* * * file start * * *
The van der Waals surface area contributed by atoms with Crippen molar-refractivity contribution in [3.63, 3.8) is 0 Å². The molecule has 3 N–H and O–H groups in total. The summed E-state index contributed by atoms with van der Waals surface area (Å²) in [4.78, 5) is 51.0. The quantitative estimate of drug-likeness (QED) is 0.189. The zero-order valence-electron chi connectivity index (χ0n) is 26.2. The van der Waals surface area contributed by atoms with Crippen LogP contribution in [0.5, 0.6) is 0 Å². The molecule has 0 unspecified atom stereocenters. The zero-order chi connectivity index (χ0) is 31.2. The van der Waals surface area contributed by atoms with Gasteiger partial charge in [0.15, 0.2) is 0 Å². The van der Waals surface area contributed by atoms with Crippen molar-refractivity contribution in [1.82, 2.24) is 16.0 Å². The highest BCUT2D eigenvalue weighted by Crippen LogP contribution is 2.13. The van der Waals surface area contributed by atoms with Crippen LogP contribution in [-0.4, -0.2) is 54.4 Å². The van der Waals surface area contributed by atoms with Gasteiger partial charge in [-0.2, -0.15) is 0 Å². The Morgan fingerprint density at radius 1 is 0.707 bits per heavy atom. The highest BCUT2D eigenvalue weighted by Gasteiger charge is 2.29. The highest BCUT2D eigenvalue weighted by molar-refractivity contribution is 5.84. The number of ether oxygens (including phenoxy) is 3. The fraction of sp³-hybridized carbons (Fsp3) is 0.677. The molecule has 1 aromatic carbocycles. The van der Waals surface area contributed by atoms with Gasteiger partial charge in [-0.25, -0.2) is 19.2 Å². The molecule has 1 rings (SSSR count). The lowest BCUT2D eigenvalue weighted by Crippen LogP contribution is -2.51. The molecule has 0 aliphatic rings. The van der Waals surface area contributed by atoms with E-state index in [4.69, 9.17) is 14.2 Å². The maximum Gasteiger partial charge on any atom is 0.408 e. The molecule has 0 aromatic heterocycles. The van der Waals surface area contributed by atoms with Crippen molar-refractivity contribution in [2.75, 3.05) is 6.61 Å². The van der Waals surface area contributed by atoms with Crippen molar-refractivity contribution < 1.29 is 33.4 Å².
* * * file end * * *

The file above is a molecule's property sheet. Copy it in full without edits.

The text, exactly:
The van der Waals surface area contributed by atoms with Crippen molar-refractivity contribution in [3.63, 3.8) is 0 Å². The molecule has 3 N–H and O–H groups in total. The summed E-state index contributed by atoms with van der Waals surface area (Å²) in [4.78, 5) is 51.0. The quantitative estimate of drug-likeness (QED) is 0.189. The zero-order valence-electron chi connectivity index (χ0n) is 26.2. The van der Waals surface area contributed by atoms with Crippen LogP contribution in [0.5, 0.6) is 0 Å². The molecule has 0 unspecified atom stereocenters. The zero-order chi connectivity index (χ0) is 31.2. The van der Waals surface area contributed by atoms with Gasteiger partial charge in [0.15, 0.2) is 0 Å². The van der Waals surface area contributed by atoms with Crippen molar-refractivity contribution in [1.82, 2.24) is 16.0 Å². The highest BCUT2D eigenvalue weighted by Crippen LogP contribution is 2.13. The van der Waals surface area contributed by atoms with Crippen LogP contribution in [-0.4, -0.2) is 54.4 Å². The van der Waals surface area contributed by atoms with Gasteiger partial charge in [-0.2, -0.15) is 0 Å². The Morgan fingerprint density at radius 1 is 0.707 bits per heavy atom. The highest BCUT2D eigenvalue weighted by Gasteiger charge is 2.29. The highest BCUT2D eigenvalue weighted by molar-refractivity contribution is 5.84. The number of ether oxygens (including phenoxy) is 3. The fraction of sp³-hybridized carbons (Fsp3) is 0.677. The molecule has 1 aromatic carbocycles. The van der Waals surface area contributed by atoms with Gasteiger partial charge in [-0.25, -0.2) is 19.2 Å². The molecule has 1 rings (SSSR count). The lowest BCUT2D eigenvalue weighted by Crippen LogP contribution is -2.51. The molecule has 0 aliphatic rings. The van der Waals surface area contributed by atoms with E-state index in [4.69, 9.17) is 14.2 Å². The maximum Gasteiger partial charge on any atom is 0.408 e. The molecule has 0 aromatic heterocycles. The van der Waals surface area contributed by atoms with Crippen molar-refractivity contribution in [2.75, 3.05) is 6.61 Å². The van der Waals surface area contributed by atoms with Crippen molar-refractivity contribution < 1.29 is 33.4 Å².